Are you one of those people who, like me, reach for the quick but shallow safety of rules? Maybe obnoxiously correct people’s grammar or get irrationally angry when someone is double parked because the rules feel like the only control that’s left.

Do you reach out for whatever might numb you? A drink or hours of television or late nights on Facebook.

Do you distract yourself to exhaustion? Go out every night, see friends, go to events, keep yourself busy. Not to get support, but just to pretend like everything is fine.

These are ways to cope, yes, but I wouldn’t say that they are ways to reach out like the woman reached out. Because reaching out requires trust. Reaching out requires that we recognize that we can’t do it alone, that healing only happens through love, and love only happens in relationship. Reaching out is an act of faith. And faith is a ridiculous risk.

“If I but touch Jesus’ clothes, I will be made well.” What a ridiculous, faith-filled idea.

But here’s the thing about Jesus. He is the literal embodiment of relationship. God with us. The form that love took when God entered into this world to be in relationship with God’s people. And we know that love “bears all things, believes all things, hopes all things, endures all things.”

It suddenly doesn’t seem like such a stretch that even the smallest act of connection with Jesus would heal. And she was healed. Before anyone knew what happened. Even Jesus. And that smallest act of faith shook him. Even in the middle of that thick crowd, where people were pressing in on him, he felt that tiny reaching out. Before Jesus could even understand what happened, she was healed.

Then he turned around, wondering who touched him. Despite her fear that presumably she made Jesus unclean by touching him, she revealed herself and told him what had happened. Did this Jewish teacher chastise her for breaking the rules? Did he punish her for doing so on purpose despite knowing better?

No. Jesus recognized her need fulfilled. He engaged her, deepened the relationship, called her daughter. And then he went even further: Jesus made this woman the agent of her own healing. “Your faith has made you well,” he said.

You were suffering and desperate. You didn’t know what to do. But you trusted in me, and reached out, and your faith has made you well.

Love is stronger than Empire

The Rev. Julie Wakelee-Lynch St. Alban’s Episcopal Church, Albany, CA Sunday, July 15, 2018, Proper 10B

Gospel: Mark 6: 14-29

 

There are a lot of words in that story, especially for the Gospel of Mark. So let’s be clear about what happened: King Herod, who is something of a puppet ruler for the Romans, has a very broken relationship with his brother, Philip. As the king, Herod only answers to Rome, a power that doesn’t seem to care much about his morality. So he takes Philip’s wife for his own. John, the truth-teller, speaks out against the king’s lack of moral fiber, and is thrown in prison. Herod sees that John has power and a following. But Herod is also curious about John and his teachings. Then one night Herod gets drunk, is enthralled by his step-daughter’s dancing, and promises here whatever she wants. Salome is smart – she knows Herod is powerful, so she asks her mom what she should do. The Greek used indicates that she is a girl—not yet a teen.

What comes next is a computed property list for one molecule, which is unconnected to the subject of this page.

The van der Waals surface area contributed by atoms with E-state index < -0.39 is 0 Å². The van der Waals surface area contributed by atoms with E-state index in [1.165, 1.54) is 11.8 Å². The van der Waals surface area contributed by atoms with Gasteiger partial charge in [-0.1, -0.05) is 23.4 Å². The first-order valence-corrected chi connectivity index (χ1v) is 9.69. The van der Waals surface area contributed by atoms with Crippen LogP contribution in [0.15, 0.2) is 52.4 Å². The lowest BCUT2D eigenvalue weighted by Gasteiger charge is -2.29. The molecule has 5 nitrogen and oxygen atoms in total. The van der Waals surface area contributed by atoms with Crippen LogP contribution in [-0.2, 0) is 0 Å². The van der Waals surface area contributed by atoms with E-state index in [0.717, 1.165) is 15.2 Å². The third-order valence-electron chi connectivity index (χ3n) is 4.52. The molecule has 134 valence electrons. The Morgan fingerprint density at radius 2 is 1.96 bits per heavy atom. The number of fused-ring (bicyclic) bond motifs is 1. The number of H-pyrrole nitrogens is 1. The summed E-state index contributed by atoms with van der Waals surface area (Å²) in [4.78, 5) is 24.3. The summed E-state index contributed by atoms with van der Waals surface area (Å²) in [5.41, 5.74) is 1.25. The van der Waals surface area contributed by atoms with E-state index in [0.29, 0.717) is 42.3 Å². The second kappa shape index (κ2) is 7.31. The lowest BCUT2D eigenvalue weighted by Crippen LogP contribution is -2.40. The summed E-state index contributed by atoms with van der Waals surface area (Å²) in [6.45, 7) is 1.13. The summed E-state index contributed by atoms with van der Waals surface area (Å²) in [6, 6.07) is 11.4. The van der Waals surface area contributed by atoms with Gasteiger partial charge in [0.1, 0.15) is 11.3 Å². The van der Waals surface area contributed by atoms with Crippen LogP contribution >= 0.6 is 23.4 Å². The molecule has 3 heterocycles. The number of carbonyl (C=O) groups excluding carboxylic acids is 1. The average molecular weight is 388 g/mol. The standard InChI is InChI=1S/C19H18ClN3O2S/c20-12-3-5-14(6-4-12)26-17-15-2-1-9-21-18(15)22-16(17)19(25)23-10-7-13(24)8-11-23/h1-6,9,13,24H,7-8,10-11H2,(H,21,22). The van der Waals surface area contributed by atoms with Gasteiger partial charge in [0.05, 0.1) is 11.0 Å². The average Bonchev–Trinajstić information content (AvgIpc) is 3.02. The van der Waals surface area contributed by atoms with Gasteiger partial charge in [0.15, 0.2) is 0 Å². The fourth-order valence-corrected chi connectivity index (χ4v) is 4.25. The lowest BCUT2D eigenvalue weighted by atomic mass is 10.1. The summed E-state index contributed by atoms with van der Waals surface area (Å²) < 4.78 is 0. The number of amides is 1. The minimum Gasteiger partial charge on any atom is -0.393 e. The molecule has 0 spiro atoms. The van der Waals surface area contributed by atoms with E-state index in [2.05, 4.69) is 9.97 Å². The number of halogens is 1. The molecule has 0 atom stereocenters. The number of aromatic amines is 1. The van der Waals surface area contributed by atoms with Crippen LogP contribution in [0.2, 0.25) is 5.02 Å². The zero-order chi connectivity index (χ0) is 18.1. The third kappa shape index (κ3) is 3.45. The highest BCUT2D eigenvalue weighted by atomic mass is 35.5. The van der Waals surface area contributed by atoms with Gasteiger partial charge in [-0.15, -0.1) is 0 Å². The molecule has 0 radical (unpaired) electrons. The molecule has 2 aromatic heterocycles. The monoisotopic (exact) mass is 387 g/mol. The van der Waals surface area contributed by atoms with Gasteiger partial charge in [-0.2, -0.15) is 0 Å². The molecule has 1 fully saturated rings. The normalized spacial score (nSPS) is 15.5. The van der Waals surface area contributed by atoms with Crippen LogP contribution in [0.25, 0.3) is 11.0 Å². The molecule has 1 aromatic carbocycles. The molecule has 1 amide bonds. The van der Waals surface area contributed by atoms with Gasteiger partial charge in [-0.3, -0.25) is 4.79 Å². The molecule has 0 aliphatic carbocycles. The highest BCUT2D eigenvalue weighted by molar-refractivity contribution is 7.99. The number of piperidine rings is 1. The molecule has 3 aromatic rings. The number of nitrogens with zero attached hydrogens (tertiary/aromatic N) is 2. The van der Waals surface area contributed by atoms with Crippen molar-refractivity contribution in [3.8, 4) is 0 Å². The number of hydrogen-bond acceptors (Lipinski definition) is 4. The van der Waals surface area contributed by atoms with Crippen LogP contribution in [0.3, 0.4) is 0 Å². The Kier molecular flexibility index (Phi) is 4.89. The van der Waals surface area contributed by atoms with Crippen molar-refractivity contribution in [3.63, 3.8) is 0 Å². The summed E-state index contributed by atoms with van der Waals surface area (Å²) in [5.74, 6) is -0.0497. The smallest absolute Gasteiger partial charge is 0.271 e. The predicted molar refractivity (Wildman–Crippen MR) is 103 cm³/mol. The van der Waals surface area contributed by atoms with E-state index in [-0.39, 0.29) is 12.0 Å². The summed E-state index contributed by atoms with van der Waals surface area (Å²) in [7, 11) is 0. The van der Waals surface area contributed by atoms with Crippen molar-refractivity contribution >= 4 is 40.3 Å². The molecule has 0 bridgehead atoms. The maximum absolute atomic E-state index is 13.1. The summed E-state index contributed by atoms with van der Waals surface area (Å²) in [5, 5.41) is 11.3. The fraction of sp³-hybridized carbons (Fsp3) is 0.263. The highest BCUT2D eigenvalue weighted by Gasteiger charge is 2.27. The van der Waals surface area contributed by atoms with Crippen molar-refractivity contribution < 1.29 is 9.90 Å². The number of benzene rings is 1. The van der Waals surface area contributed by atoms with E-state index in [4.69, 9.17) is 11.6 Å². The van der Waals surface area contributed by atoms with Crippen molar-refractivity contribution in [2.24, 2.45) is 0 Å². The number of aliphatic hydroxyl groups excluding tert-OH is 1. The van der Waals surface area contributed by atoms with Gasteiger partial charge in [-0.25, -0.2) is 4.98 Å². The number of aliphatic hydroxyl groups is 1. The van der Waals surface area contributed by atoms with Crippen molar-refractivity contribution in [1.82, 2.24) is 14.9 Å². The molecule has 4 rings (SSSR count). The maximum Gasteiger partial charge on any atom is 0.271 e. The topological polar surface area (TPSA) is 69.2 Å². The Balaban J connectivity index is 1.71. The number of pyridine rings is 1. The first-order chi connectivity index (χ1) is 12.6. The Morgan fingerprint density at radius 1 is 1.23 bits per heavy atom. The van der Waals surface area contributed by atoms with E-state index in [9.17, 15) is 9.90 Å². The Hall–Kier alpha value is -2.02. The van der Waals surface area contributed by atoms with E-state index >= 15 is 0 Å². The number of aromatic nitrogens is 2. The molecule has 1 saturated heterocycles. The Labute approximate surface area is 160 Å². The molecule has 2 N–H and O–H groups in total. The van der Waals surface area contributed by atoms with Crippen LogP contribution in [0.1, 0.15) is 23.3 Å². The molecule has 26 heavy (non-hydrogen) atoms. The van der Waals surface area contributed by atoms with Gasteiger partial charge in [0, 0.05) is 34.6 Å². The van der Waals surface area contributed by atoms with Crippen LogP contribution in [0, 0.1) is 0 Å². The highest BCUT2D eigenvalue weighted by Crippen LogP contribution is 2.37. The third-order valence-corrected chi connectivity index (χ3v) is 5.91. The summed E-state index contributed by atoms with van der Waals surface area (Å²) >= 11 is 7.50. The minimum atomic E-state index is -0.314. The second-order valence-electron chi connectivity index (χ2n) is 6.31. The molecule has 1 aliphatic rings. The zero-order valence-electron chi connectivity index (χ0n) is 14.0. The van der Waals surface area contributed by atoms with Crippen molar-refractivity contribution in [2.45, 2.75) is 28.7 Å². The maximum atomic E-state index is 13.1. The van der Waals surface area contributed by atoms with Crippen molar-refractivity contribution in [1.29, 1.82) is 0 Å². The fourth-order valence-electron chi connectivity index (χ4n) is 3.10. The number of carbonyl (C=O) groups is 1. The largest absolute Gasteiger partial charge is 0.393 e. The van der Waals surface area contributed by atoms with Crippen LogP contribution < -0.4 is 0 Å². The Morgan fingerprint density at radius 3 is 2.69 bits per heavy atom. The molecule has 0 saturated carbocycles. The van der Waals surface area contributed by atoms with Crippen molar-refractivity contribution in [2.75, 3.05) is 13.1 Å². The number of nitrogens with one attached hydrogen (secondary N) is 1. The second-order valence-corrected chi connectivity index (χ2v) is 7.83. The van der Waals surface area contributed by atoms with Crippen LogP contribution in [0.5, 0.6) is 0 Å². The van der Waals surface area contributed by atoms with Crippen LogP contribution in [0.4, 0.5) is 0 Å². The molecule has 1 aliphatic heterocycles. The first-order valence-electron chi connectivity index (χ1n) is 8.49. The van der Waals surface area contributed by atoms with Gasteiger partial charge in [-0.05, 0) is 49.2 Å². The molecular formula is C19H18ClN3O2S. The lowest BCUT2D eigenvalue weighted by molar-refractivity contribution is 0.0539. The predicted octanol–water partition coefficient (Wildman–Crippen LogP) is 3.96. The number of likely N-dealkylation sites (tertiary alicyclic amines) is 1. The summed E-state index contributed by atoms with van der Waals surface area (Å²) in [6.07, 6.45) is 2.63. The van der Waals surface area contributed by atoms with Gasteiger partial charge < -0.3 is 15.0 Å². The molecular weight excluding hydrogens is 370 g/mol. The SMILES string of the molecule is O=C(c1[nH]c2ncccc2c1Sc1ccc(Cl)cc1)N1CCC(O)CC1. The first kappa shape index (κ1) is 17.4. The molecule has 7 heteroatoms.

Herodias, maybe to test Herod, wants revenge on John for publicly shaming them.
And of course Herod doesn’t want to appear weak, so he agrees. It’s an old, old story, one that plays out in various shapes time and again, and one that is also stunningly contemporary.

It reminds us of the cruelty and randomness of violence in the Roman Empire, and of the end which generally awaits prophets. In case we are tempted to think that the state murder of Jesus, in whose name we gather, was a singular event, John’s death shows us that even a dinner party can be deadly if the powers that be decide you are a threat.

Corrupt leaders are not a new thing in the 21st Century, and anyone who is a puppet for an occupying force keeps an eye out for potential trouble-makers. So that’s how John’s head ended up on a serving platter (literally). And then Herod hears of Jesus, John’s cousin, and he starts getting VERY nervous. It’s starting to look like this might be a bigger movement than just one guy with some followers.

You might wonder: we proclaim this as gospel—as good news. Where is the good news here? This story has another, critically important layer, because it shows us the power of prophecy, of speaking the truth in public, of being part of a movement based in God’s love.

John, who may have been languishing in prison for over a year, represents a threat to a corrupt regime. But he is not alone. Mark points out that at John’s death, Jesus and his followers are right there, coming up in the next flank. It is a portrait of non-violent resistance, of refusing to be cowed, of claiming the power of something stronger than fear. Herod stands in for the power of Empire. Empire does what is expedient, often motivated by fear. The love of God demands something else, calling us to go deeper, broader, higher, to live in gratitude for what Ephesians describes as “the riches of grace lavished upon us.” Love is always stronger: stronger than fear, than greed, than grasping for power.

For years now, people have been gathering the first Saturday of every month at the ICE detention center at Pt. Pinole, demanding and end to policies separating immigrant families and imprisoning tax-paying residents whose only crime is trying to live here and support their families. On Tuesday, the mayor of Contra Costa County announced that he would not be renewing his contract with ICE. He credited public outcry for a large part of the reason he is willingly giving up this $3 million dollar contract.
Speaking the truth to power makes a difference.

 

I had the great privilege of hearing the Rev. Dr. William Barber speak Thursday night at First UCC Church in Berkeley. Barber, who is just a year older than I am, is a modern day John the Baptist, and a true prophet. I so wished Anne Langston was there with me,